Yesterday afternoon, Russell Brand posted this tweet:
‘And finally, through the love of a good woman, teenage, sexist me was slain.’
(https://twitter.com/rustyrockets/status/423605729342128128) along with the picture you can see below:
Entirely understandably, the ‘No More Page 3’ campaign leapt on this public display of support from a very public and outspoken figure. Why wouldn’t they. It’s practically a coup for them. He’s young (ish), male, popular, and a well known ‘ladies man’ (ew). What better way to distance themselves from all those feminists in the background.
(This may sound an awful lot like a critique of the campaign. It really isn’t. I fully understand that the proPage 3 lobby like to frame the campaign as being just about a bunch of prudish, out of touch feminists, relying on the public perception of feminists as being marginal and extremist in nature to carry the narrative for them. Much like the pro page 3 lot needing to have women on their ‘team’, the anti page 3 campaign needs men, if only from a public perception angle. In single issue activism, pragmatism is par for the course.)
But this picture and tweet follows on from what appears to be an attempt from Russell Brand to rebrand *ahem* himself as ‘not a massive sexist’. In a ‘Conversation with HuffPost’ in which he fielded questions from an (undoubtably adoring) audience, he said that whilst he didn’t think of himself as being sexist, that women would be in a better position to judge that than he would.
I’m a woman. So I will judge. And I hate to break it to him (that’s a blatant lie, I’d love to break it to him. But I doubt he would read this, so it hardly counts), but yeah, he has been incredibly sexist over the years. Some quick examples in case you need them:
When he was invited to guest edit the New Statesman recently, he wrote, “I said yes because it was a beautiful woman asking me”, as well as declaring “I bow to no one in my appreciation of female beauty”.
Objectification is so often couched as ‘appreciation’ or ‘a love for women’.
During an MSNBC morning show interview (http://www.youtube.com/watch?v=mDCtFTyw6fI) Brand commented on a presenter’s cleavage and made sexually suggestive comments about how she held a bottle of water.
Ah yes, women have breasts, let’s not let them forget that. And also make sure that we all think of your penis too.
His article on the death of Margaret Thatcher (http://www.theguardian.com/politics/2013/apr/09/russell-brand-margaret-thatcher) mostly revolved around what an unloving mother he thought she would have been.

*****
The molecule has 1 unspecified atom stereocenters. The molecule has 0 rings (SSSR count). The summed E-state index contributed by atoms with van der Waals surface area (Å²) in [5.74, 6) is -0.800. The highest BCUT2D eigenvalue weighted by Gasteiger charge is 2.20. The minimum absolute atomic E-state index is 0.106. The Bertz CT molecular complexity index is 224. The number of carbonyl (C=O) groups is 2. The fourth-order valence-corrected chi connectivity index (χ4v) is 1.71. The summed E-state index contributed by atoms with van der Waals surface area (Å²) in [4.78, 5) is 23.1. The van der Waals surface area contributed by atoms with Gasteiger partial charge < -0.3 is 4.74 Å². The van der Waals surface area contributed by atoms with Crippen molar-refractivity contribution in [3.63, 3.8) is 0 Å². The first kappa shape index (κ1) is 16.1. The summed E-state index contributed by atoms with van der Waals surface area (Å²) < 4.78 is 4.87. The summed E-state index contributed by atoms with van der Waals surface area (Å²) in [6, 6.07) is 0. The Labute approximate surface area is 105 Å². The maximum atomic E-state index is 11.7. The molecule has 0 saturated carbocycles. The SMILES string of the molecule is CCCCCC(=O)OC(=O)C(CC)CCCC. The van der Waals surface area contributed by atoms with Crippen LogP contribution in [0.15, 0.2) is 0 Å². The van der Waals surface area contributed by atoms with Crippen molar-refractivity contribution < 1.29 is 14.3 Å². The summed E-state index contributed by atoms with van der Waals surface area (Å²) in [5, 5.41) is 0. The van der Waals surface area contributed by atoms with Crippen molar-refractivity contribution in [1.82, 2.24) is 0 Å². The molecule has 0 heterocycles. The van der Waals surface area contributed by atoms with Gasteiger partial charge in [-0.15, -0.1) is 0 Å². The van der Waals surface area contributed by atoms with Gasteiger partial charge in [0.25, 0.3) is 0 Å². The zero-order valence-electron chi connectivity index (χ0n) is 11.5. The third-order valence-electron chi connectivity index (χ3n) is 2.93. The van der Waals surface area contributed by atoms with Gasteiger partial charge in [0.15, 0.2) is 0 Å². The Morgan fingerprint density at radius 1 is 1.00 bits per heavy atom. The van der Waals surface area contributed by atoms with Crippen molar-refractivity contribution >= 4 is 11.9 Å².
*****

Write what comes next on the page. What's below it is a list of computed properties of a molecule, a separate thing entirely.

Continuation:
Because women are supposed to be nurturing and kindly at all times! And to not be makes you a monster.
When hosting a radio show in 2008 he thought it would be hilarious to call Andrew Sachs and inform him that he had “fucked” his grand daughter.
Woman as sexual conquest. I think this one is almost the most telling. That is how he sees women.
So yeah, definitely a massive sexist. But he’s changed, so he declares! He has discovered that he suffered “from the ol’ sexism”, so is going to ‘check’ himself from now on. And why has he had this revelation? Ah yes, ‘the love of a good woman’. This ‘good woman’ has made him see the error of his ways, made him change. The trouble is, I don’t believe it. Oh I believe that he is trying. I believe that someone with whom he is currently in a relationship has told him uncomfortable truths, so he’s toning it down. But we all know men who can talk the ‘right on’ talk around women, if they think it will help them ‘get laid’. And I don’t think that he has changed in any fundamental way in himself. It is relatively easy to change outward behaviours (pointing out a woman’s cleavage for example), and a lot more difficult to change the thought processes that underpin them (woman as sexual objects, conquests first and foremost).
So what do we do with men like Brand that declare they have changed? I posit that we should treat them a little like unexploded fireworks: observe the current lack of sparks, but approach with extreme caution. Maybe he genuinely wants to change. Maybe. Maybe we should be encouraging change by acknowledgement, by praise (because men are like puppies? We really don’t want them to pee on the rug, so we cheer them when they pee elsewhere). Maybe. But what we shouldn’t do is act as though everything else he has done didn’t matter. One declaration that you don’t think naked women constitute news does not make you automatically not sexist.
So I am glad that Russell Brand has come out in favour of the No More Page 3 campaign (not least because I think that page 3 is awful). But I’m not putting out the bunting just yet.